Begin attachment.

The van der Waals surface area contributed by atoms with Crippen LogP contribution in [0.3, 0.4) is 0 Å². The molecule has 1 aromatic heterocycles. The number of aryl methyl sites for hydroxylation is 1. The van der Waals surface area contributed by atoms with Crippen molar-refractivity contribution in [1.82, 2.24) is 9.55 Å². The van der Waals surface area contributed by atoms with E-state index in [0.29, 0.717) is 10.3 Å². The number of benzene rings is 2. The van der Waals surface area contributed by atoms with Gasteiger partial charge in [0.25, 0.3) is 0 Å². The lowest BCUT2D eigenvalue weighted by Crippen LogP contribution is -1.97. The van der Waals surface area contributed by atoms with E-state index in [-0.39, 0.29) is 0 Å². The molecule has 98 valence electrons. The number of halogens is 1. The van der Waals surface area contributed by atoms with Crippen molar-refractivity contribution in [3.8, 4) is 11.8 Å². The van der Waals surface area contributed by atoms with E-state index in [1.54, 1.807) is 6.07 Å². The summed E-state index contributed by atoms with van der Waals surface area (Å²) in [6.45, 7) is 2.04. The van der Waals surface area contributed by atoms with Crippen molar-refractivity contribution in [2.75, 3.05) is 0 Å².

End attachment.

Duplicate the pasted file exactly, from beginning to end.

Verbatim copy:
The van der Waals surface area contributed by atoms with Crippen LogP contribution in [0.3, 0.4) is 0 Å². The molecule has 1 aromatic heterocycles. The number of aryl methyl sites for hydroxylation is 1. The van der Waals surface area contributed by atoms with Crippen molar-refractivity contribution in [1.82, 2.24) is 9.55 Å². The van der Waals surface area contributed by atoms with E-state index in [0.29, 0.717) is 10.3 Å². The number of benzene rings is 2. The van der Waals surface area contributed by atoms with Gasteiger partial charge in [0.25, 0.3) is 0 Å². The lowest BCUT2D eigenvalue weighted by Crippen LogP contribution is -1.97. The van der Waals surface area contributed by atoms with E-state index in [-0.39, 0.29) is 0 Å². The molecule has 98 valence electrons. The number of halogens is 1. The van der Waals surface area contributed by atoms with Crippen molar-refractivity contribution in [3.8, 4) is 11.8 Å². The van der Waals surface area contributed by atoms with E-state index in [1.54, 1.807) is 6.07 Å². The summed E-state index contributed by atoms with van der Waals surface area (Å²) in [6.45, 7) is 2.04. The van der Waals surface area contributed by atoms with Crippen molar-refractivity contribution in [2.75, 3.05) is 0 Å².